Fenrir: A Long Weekend in the Ardennes
A thrilling and dark tale of wolves and murder
Hella Haasse’s popularity with a wide range of readers may have contributed to her not being included in the list of great post-war Dutch authors; nevertheless she does deserve a place among the likes of Claus, Hermans and Mulisch. Regardless of the genre in which she writes, she has always remained herself, always driven by a certain inquisitiveness and astonishment about the world around us. That world has often been a world of the past, such as that of Charles D’Orléans in In a Dark Wood Wandering, or colonial pre-war Batavia (now Indonesia), which is described so beautifully in Heren van de thee (The Tea Merchants). The main characters are often writers or poets, who are in their own way outsiders.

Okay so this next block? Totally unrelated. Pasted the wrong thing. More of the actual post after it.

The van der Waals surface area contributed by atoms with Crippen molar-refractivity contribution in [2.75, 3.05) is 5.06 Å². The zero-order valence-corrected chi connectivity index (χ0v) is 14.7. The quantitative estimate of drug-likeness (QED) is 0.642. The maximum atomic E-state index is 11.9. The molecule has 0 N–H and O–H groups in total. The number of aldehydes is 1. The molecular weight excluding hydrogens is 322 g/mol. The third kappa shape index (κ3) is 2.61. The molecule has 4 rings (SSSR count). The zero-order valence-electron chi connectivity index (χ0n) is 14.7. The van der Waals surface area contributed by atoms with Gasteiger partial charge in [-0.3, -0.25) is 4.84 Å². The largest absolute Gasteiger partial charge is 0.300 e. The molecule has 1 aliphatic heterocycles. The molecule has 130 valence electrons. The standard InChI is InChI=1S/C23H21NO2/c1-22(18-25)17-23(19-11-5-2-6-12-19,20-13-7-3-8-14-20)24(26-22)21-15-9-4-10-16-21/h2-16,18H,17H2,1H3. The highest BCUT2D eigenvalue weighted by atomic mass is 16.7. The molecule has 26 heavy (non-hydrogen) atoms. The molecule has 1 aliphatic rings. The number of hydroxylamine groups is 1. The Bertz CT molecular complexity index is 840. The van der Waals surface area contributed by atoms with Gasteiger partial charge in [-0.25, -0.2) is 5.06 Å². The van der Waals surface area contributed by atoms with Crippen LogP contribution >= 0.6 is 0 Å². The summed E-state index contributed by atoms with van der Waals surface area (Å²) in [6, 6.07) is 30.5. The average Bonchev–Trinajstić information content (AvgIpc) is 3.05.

Hella Haasse is still remarkably active. In 1994, she published the novella Transit, which had a circulation of many hundreds of thousands as a free gift during the Dutch book week. In 1997, Zwanen schieten (Shooting Swans) appeared: an ingenious cocktail of an essay on writing and imagination, an autobiographical sketch and fiction. And this year brought a new novel Fenrir, a crime novel with a dark undertone.
‘Matthias Crone had gone to the concert on 25 September because he had read that the pianist kept wolves in her back garden,’ reads the first, infectious sentence of the novel. Ever since he was a young boy, Matthias had been interested in wolves and the associated North European mythology. It turns out that this pianist is keeping a private wolf reserve in the Ardennes. Matthias goes there with his friend Rollo, to be adopted by the inhabitants of the estate who all have their own secrets. There is a peculiar tension, which ultimately leads to murder. The shadow of the past casts a disturbing spell on the whole affair. Fenrir is more than a thrilling book: it is also a sinister look at the nocturnal side of existence.